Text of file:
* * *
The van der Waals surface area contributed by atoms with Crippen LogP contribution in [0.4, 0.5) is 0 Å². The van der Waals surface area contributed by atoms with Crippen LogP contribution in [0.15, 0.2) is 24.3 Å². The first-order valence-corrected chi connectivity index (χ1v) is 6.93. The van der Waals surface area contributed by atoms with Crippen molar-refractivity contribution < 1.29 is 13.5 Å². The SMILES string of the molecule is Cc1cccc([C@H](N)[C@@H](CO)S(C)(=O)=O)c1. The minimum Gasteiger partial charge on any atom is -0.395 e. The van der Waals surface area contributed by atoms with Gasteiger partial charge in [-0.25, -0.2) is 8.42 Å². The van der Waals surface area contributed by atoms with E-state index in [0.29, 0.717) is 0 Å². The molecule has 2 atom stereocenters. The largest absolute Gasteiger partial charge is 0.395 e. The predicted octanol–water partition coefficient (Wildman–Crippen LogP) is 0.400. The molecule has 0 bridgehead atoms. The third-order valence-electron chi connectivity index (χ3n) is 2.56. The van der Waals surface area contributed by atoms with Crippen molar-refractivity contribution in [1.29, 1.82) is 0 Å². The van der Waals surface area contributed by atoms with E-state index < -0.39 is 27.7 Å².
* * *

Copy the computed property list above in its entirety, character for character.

The van der Waals surface area contributed by atoms with Crippen LogP contribution in [0.4, 0.5) is 0 Å². The van der Waals surface area contributed by atoms with Crippen LogP contribution in [0.15, 0.2) is 24.3 Å². The first-order valence-corrected chi connectivity index (χ1v) is 6.93. The van der Waals surface area contributed by atoms with Crippen molar-refractivity contribution < 1.29 is 13.5 Å². The SMILES string of the molecule is Cc1cccc([C@H](N)[C@@H](CO)S(C)(=O)=O)c1. The minimum Gasteiger partial charge on any atom is -0.395 e. The van der Waals surface area contributed by atoms with Gasteiger partial charge in [-0.25, -0.2) is 8.42 Å². The van der Waals surface area contributed by atoms with E-state index in [0.29, 0.717) is 0 Å². The molecule has 2 atom stereocenters. The largest absolute Gasteiger partial charge is 0.395 e. The predicted octanol–water partition coefficient (Wildman–Crippen LogP) is 0.400. The molecule has 0 bridgehead atoms. The third-order valence-electron chi connectivity index (χ3n) is 2.56. The van der Waals surface area contributed by atoms with Crippen molar-refractivity contribution in [1.29, 1.82) is 0 Å². The van der Waals surface area contributed by atoms with E-state index < -0.39 is 27.7 Å².